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Excerpt: 'Birds in Fall'

by Brad Kessler
Jun 2, 2006

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Lucia Silva of Portrait of a Bookstore in Los Angeles, Calif., recommends Birds in Fall by Brad Kossler in her conversation about summer reading with Susan Stamberg on Morning Edition. It "blossoms from inconceivable tragedy into an uncontrived mosaic of love, loss, and simple grace."

One

It's true: a few of us slept through the entire ordeal, but others sensed something wrong right away. We grew restless in our seats and felt what exactly? An uneasiness, a movement in the air, a certain quiet that hadn't been there before? Several men craned their necks about the cabin. We caught each other's eyes, exchanged searching looks, and just as quickly—embarrassed—glanced away. We were eighty minutes into the flight. Orion on our left, the bear to the right. The motors droned. The cabin lights dimmed. The whoosh of the engines was the sound of erasure: Shhhhh, they whispered, and we obeyed.

The woman beside me clicked on her overhead light and adjusted a pair of reading glasses. She laid a folder of sheet music on her tray. Thin, black-haired, she smelled vaguely of breath mints. Her blue cello case lay strapped to the seat between us. She was giving a concert in Amsterdam and had booked an extra ticket for her instrument. I'd joked about her cello on the tarmac: Did she order special meals for it on flights? Did it need a headset, a pillow? She was retying hair behind her head and cast me a barely tolerant smile.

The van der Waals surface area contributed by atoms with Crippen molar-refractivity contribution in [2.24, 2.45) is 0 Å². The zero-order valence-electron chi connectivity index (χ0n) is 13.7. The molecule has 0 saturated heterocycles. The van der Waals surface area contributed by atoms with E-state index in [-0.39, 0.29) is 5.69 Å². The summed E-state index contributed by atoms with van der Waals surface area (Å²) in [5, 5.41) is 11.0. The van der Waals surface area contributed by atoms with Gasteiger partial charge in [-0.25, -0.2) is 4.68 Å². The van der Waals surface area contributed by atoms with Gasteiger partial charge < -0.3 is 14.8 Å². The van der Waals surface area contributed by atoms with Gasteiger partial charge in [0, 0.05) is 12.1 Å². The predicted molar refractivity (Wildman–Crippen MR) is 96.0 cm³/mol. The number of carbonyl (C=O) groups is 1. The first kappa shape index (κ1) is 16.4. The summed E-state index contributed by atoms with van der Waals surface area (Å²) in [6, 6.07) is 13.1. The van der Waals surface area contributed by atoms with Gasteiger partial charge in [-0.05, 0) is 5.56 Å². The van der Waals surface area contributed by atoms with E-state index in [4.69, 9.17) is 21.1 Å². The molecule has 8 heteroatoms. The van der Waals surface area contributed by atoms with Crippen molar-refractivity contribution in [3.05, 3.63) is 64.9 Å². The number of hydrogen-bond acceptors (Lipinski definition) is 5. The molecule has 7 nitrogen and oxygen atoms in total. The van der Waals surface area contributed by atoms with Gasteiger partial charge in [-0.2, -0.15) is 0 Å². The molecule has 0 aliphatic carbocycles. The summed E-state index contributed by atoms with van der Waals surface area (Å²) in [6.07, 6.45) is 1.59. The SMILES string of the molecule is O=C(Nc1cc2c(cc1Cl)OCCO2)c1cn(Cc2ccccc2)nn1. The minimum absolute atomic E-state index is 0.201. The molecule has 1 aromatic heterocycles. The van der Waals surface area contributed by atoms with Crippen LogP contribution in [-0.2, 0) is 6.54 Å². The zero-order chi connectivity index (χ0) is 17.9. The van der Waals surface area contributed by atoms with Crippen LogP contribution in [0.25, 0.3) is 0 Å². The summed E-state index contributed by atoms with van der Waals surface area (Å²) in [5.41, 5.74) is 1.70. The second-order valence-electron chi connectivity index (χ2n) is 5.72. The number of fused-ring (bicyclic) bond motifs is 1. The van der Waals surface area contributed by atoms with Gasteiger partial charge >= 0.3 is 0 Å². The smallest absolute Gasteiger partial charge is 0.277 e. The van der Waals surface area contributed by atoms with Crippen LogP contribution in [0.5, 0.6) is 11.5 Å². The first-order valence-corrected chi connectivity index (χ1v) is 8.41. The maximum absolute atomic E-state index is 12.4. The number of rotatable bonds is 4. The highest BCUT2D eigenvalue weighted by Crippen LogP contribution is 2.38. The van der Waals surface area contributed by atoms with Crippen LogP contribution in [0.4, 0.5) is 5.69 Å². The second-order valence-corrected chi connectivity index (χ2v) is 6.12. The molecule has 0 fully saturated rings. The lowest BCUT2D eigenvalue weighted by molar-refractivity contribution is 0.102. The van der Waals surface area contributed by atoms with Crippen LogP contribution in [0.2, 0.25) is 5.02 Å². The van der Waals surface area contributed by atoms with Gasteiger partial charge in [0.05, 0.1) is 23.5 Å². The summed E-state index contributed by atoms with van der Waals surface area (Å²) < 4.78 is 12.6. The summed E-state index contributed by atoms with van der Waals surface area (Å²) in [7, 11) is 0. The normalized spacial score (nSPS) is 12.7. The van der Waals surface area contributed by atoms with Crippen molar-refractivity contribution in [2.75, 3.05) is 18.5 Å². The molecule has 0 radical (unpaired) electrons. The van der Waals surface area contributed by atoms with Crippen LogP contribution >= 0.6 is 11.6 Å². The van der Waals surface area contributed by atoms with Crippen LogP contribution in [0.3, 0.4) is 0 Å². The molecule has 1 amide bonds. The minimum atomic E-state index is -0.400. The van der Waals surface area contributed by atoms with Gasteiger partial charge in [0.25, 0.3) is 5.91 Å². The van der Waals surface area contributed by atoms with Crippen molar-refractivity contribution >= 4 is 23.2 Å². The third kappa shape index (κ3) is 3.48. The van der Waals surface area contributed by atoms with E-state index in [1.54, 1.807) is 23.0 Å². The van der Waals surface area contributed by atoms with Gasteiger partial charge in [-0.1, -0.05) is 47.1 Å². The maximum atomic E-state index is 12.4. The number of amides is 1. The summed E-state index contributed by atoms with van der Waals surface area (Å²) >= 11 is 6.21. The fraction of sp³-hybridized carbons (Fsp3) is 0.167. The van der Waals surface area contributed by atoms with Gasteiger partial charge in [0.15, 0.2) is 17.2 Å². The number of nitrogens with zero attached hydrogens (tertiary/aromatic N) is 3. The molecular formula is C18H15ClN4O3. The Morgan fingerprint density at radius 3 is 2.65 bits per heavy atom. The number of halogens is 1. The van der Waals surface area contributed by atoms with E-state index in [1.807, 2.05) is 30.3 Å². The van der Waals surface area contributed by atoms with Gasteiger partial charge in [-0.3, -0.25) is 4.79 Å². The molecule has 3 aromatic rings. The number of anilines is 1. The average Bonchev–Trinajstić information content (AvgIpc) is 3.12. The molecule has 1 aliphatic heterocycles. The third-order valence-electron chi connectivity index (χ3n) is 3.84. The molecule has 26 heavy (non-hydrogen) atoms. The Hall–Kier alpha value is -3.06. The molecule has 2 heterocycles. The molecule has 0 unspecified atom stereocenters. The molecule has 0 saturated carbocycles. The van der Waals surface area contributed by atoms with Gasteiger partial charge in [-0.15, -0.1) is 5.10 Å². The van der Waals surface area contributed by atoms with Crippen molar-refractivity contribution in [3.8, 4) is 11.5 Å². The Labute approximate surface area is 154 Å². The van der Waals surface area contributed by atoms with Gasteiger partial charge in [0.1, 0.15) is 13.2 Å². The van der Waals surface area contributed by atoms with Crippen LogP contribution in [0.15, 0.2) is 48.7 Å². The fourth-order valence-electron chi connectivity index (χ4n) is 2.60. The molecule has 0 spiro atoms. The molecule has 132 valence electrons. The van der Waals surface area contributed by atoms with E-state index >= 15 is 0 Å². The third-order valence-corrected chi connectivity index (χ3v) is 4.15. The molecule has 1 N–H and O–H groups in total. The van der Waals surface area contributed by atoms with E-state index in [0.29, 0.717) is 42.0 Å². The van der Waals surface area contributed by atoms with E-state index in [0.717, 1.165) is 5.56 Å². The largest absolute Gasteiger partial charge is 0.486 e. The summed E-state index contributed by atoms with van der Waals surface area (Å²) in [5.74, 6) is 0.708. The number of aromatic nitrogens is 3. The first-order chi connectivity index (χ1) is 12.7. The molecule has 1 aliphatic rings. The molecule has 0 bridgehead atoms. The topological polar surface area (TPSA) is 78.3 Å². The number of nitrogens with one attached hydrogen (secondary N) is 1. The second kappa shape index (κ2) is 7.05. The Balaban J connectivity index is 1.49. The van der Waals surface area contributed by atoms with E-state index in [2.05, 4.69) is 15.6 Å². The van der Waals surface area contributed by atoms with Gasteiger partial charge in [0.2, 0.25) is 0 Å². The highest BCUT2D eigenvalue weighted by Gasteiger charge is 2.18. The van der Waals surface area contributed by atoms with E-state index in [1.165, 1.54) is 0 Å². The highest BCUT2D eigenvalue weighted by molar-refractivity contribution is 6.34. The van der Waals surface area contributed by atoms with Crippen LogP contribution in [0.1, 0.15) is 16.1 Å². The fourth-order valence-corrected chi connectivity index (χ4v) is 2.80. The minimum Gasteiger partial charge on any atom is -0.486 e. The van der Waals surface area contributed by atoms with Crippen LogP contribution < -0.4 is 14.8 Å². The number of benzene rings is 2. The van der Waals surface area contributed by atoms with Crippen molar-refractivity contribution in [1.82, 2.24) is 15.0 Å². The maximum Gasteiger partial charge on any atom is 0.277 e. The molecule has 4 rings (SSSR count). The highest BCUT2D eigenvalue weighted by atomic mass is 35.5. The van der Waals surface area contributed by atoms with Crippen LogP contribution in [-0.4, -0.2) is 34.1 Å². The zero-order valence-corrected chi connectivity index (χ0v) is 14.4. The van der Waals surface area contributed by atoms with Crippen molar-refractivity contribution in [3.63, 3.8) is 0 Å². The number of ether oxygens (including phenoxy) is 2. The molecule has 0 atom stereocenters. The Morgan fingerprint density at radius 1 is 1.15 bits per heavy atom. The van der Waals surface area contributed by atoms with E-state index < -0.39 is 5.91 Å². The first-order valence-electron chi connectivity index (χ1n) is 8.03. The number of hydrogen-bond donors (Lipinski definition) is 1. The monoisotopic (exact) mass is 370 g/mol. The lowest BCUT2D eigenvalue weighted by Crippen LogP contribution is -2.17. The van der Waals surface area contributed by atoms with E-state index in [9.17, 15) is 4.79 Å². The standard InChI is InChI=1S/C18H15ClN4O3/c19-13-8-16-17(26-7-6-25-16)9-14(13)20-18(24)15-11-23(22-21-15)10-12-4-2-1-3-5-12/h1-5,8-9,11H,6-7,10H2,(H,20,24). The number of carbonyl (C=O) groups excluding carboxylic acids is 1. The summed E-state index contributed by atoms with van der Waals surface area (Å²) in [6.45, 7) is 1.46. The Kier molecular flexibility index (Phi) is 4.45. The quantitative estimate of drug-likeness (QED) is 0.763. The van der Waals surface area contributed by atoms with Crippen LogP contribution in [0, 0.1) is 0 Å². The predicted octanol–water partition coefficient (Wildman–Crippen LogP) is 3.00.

When the drink cart passed, she ordered a Bloody Mary— I, a scotch. Our pygmy bottles arrived with roasted nuts. I reached across the cello case and touched her plastic cup.

To your cello, I tried again. Does it have a name?

She nodded tepidly over the rims of her glasses.

Actually, she said, it does.

I couldn't place her accent. Something Slavic. Romanian perhaps. She wore a lot of eye shadow. She returned to her music. I could just make out the title of the piece: Richard Strauss's Metamorphoses: A Study for Twenty-three Solo Strings.

Over the Gulf of Maine, the moon glittered below us. I wanted to point out to the cellist as I would to my wife, Ana, that the moon hung actually beneath us. I wanted to tell her we were near the tropopause, the turning point between the stratosphere and the troposphere, where the air is calm and good for flying; tropo from "turning," pauso from "stop" (I prided myself on my college Latin). And surely she'd know these musical terms. But the woman was counting bars now. Across the aisle, a man in a wine-colored sweater lay snoring, his mouth opened wide.